Health warning disclaimer: Do not watch if you are prone to epileptic seizures. Some scenes contain grotesque flashing lights which make them unwatchable.

Universal Soldier: Day of Reckoning opens with a unique first person scene in which John (Scott Adkins) is trying to persuade his daughter that there are no monsters in the house. John is very quickly proven wrong by his daughter’s intuition as he is piped in the head 4 or 5 times by three masked men. What ensues is possibly one of the most distressing scenes I have seen all year. One of the men removes his mask and it’s none other than Jean-Claude Van-bloody-Damme! JCVD then kills both John’s wife and child in front of him.

John wakes up in a hospital bed with government agents probing him for information about JCVD. Hobbling out of the hospital on a crutch, he then proceeds to track down his adversary and figure out why his wife and child were killed, but not without provoking a few fights along the way.

I will leave the plot summary there. This is for two reasons: firstly, I don’t want to spoil the film’s many twists, and secondly because for most of the scenes that followed I was never 100% sure of what was going on. But do not be disheartened just yet, because in that lies a lot of the entertainment value of this movie. Whatever was happening, one thing was for sure – it was never boring.

Whether it’s Van Damme appearing in bizarre avant-garde dream sequences accompanied by seizure-inducing flashing lights, or John going toe-to-toe with a UniSol plumber who strongly resembles King Leonidas, I was always pleasantly confused and reasonably entertained.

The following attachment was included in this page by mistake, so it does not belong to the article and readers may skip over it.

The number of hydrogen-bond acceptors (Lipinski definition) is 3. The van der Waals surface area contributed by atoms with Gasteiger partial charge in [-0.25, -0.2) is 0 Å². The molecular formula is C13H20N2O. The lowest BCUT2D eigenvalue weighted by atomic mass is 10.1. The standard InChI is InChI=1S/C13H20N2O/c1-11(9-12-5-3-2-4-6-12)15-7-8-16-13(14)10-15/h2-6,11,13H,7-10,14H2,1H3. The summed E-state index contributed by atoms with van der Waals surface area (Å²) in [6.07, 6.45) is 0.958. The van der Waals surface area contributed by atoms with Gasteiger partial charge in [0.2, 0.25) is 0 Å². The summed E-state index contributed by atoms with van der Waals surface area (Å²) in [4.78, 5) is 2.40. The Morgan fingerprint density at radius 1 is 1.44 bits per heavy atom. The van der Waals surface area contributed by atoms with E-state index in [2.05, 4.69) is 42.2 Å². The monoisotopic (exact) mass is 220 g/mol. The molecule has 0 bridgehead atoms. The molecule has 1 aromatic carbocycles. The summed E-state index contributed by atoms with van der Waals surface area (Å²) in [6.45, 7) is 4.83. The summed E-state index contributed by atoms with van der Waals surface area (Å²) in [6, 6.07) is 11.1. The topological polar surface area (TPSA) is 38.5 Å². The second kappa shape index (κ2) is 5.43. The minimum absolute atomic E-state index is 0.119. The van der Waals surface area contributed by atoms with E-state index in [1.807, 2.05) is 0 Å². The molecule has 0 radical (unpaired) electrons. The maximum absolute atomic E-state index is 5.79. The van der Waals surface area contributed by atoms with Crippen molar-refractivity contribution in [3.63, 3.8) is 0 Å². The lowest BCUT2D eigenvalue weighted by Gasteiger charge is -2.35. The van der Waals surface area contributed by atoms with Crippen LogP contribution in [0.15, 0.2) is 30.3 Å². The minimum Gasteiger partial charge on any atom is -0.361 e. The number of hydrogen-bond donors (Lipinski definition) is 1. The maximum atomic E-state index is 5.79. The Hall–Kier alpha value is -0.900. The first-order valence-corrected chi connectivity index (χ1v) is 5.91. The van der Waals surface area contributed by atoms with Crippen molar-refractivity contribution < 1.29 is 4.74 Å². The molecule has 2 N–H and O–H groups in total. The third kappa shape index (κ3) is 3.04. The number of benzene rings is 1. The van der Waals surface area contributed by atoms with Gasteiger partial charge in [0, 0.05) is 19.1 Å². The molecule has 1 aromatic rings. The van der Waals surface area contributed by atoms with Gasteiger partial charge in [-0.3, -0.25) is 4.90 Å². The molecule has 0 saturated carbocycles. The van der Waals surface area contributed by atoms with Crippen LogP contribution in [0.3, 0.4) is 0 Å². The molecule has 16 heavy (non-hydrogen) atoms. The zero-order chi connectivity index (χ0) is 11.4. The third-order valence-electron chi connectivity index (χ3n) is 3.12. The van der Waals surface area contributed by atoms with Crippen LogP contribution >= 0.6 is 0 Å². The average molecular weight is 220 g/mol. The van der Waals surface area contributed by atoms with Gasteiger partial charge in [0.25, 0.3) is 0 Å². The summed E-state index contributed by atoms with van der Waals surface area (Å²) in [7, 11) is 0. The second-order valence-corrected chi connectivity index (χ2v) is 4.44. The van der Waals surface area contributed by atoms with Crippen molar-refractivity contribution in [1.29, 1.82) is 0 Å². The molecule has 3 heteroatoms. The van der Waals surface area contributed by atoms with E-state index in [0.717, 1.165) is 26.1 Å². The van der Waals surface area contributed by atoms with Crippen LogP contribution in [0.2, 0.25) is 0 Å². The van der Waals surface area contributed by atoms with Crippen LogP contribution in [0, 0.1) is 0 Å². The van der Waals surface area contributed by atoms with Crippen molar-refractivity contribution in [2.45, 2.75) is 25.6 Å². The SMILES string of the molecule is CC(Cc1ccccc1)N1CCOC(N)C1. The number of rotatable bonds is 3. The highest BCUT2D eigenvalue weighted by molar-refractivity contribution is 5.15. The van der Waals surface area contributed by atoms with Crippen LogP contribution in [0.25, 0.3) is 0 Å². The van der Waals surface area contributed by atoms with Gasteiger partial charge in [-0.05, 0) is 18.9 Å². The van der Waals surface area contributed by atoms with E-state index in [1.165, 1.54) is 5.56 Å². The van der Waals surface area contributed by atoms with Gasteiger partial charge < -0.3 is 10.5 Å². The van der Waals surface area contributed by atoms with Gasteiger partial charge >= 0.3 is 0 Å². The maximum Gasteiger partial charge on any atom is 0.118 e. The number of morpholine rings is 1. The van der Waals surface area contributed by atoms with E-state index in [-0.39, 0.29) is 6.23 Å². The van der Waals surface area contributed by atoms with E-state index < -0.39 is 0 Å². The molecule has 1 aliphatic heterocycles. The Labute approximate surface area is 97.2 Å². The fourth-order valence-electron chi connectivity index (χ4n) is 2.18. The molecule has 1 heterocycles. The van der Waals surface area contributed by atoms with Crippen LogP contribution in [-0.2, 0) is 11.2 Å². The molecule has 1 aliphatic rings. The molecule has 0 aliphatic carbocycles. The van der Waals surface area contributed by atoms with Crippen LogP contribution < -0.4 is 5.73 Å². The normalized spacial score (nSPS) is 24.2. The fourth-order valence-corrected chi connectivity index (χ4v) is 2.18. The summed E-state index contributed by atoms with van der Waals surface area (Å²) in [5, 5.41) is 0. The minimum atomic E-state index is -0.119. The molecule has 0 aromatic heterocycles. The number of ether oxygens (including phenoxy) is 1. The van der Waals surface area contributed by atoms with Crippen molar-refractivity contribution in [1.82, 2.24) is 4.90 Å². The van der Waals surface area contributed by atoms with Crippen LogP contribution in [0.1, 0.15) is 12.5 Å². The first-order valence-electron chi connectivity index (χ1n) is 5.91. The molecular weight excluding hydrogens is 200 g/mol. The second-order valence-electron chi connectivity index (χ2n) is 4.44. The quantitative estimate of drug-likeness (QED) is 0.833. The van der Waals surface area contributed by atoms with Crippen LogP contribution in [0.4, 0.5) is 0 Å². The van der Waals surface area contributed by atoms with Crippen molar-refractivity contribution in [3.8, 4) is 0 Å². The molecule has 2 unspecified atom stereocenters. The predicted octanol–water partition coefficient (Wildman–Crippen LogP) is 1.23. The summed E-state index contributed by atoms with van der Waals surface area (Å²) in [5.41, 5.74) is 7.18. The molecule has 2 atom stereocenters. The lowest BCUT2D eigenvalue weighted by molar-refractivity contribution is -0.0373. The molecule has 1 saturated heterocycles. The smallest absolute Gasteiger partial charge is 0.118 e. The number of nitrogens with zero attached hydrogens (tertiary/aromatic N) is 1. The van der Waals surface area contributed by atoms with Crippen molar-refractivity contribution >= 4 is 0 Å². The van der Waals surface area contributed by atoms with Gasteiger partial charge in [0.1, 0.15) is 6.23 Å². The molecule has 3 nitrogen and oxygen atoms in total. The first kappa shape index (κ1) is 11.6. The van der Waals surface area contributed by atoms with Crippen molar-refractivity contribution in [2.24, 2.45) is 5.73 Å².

The main attraction – and indeed biggest merit – of this second official sequel to the original 90s action movie is, of course, the violence; it boasts excellently choreographed martial arts and gunplay. Taking on more of a grindhouse feel than the previous instalments, more limbs and heads are lost and pulped than we’ve ever seen before.

Worthy of a mention are, of course, the aged leathery-faced action stars who are wheeled out inexplicably as the villains of the tale. While it’s great to see Dolph Lundgren returning after being brutally killed in two of the previous movies, I cannot help feeling disheartened by his minor part. He has, at most, 10 minutes of screen time and most of his dialogue is comprised of one-liners (however hilarious they may be), such as the ever memorable “THAT’S THE SPIRIT, SOLDIER”. I’m pretty sure the film is only subtitledDay of Reckoning because at one point Lundgren yells “DAY OF RECKONING!”.

Van Damme also appears for a disappointing amount of screen time as one of the most sadistic and motiveless villains of the year. However, both of these action greats have excellent fight scenes which make for mindless viewing pleasure.

Credit must be given to the up-and-coming Adkins, whose ever-swelling physique and martial arts still manage to stand out above the rest. While his acting (and everyone else’s) isn’t anything to write home about, it eases Day of Reckoning‘s passage, especially as one is never entirely sure where the plot is headed.

As an enjoyable action movie merging grindhouse action, full of strange avant-garde directorial decisions, Day of Reckoning does kick a fair amount of ass, in spite of the diminished JCVD/Lundgreen screen time (which may disappoint the die-hard fans out there). The major issue is the somewhat laughable and incomprehensible plot, but if you can accept it for 114 minutes and want to watch some sculpted violence Universal Soldier: Day of Reckoning is for you.

Johnny Lawrence

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